You are completely mis-characterising AIS. AIS is not a vessel tracking system, its a vessel information/collision warning system. AIS information is transmitted directly from a ship to another ship, it does not need the Internet. SPOT is useless without the internet. AIS to the Internet is purely a volunteer service, thats mosely useless, most of the time. ( And has nothing to do with official AIS).

If I was choosing AIS is a much better use of the money then SPOT.

Dave
You are correct.

But, I got two points:

1. You don't choose between AIS or Spot. They are for totally different purposes. Choose AIS for collision avoidance. Choose Spot so friends and family can follow your trip.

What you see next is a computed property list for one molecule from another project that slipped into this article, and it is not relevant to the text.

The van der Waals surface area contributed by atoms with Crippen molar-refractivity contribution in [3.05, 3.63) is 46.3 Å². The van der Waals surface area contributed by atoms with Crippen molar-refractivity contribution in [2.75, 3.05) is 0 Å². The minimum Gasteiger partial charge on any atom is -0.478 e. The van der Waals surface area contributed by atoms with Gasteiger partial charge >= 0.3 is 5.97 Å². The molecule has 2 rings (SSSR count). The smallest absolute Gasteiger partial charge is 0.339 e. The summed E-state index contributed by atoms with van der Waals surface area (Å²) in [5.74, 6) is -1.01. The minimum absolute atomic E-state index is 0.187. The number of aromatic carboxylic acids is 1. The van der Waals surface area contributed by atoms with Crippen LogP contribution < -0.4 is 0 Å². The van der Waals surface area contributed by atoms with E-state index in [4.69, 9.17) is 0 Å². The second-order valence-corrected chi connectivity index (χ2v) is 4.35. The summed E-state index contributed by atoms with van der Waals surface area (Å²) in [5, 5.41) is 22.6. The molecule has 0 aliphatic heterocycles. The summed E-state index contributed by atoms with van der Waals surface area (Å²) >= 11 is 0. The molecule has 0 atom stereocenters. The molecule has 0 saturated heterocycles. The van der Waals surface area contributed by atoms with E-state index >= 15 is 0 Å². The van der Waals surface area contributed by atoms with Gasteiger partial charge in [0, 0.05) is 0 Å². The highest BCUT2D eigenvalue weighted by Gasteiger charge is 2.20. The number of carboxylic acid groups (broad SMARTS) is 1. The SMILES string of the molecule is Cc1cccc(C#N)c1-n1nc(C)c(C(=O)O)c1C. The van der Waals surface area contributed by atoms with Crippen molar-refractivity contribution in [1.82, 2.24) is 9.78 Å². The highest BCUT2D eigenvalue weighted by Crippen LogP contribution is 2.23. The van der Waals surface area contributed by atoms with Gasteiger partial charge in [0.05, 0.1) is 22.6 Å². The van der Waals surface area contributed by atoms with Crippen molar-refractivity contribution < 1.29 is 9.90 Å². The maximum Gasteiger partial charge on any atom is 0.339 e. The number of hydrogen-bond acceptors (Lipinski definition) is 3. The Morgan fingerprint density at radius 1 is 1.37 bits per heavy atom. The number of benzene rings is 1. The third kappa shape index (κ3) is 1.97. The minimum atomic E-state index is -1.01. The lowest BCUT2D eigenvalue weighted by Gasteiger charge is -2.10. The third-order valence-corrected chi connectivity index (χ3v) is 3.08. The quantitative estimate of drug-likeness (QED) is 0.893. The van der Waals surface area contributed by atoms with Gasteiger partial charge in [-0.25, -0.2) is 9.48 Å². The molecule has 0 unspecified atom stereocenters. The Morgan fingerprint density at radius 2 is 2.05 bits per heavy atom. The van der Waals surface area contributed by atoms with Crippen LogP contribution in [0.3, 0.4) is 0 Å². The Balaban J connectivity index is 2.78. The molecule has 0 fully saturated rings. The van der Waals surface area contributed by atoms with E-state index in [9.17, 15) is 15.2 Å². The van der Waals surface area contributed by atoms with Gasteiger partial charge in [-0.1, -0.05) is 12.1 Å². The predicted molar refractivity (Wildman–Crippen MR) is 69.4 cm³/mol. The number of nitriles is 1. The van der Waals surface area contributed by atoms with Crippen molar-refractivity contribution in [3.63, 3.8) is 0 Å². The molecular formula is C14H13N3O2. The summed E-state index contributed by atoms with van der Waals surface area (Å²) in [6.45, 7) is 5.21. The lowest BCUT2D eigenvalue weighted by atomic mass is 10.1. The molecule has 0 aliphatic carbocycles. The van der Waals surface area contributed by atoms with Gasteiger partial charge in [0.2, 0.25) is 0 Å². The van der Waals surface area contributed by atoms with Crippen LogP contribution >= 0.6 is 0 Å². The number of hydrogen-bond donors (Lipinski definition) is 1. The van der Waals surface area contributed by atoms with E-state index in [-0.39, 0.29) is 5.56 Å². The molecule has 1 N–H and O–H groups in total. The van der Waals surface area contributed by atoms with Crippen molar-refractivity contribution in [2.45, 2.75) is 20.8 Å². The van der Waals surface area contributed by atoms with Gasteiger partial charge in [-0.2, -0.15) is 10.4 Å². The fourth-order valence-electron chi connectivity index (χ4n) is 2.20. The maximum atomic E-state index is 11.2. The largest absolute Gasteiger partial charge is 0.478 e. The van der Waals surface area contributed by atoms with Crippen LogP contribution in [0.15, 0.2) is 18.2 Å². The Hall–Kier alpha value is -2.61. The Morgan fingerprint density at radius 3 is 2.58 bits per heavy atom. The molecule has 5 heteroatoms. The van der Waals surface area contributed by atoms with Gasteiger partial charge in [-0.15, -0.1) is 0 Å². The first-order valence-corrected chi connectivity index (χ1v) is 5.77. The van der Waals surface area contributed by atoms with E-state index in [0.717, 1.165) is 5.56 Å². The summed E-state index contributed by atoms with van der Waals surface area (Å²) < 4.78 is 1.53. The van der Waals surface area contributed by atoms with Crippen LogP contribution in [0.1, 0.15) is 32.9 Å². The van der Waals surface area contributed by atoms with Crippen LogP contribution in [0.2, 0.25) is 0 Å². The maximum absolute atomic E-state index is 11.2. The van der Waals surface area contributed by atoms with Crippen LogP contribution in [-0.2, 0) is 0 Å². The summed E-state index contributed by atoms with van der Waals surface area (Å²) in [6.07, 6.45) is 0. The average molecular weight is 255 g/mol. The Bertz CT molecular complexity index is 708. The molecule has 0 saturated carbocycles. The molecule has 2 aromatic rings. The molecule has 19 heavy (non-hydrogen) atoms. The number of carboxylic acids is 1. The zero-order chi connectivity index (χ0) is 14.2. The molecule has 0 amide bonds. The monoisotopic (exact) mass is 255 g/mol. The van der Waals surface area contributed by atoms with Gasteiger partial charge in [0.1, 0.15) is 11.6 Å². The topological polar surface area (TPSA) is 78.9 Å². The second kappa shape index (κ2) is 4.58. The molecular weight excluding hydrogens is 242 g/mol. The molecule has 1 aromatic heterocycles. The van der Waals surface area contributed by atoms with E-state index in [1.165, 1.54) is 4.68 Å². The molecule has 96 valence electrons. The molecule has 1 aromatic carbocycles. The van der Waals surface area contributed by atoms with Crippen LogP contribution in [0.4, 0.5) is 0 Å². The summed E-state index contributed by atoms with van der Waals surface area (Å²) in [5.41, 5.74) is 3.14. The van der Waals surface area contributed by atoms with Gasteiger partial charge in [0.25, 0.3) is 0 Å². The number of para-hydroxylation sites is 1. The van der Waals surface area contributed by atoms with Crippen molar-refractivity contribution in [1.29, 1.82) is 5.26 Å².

2. Tore uses them both for the same purpose. He uses them for armchair sailing. So, in his eyes, they are for the same thing.

-dan
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Old 20-06-2011, 20:06   #18
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Re: TESTING THE GLOBALSTAR SPOT MESSENGER

After a lifetime at sea as a commercial navigator I do know what AIS is and does. That is not the point I am making here.

AIS target tracking services are also an important service to ships,ports and shipping agents etc. There are thousands of AIS receiving land stations around the world relaying AIS target data to viewing points,also via the internet.

Perhaps this will update your views:
AIS Ship Tracking, Vessel Tracking & Maritime Business Inteligence | PortVision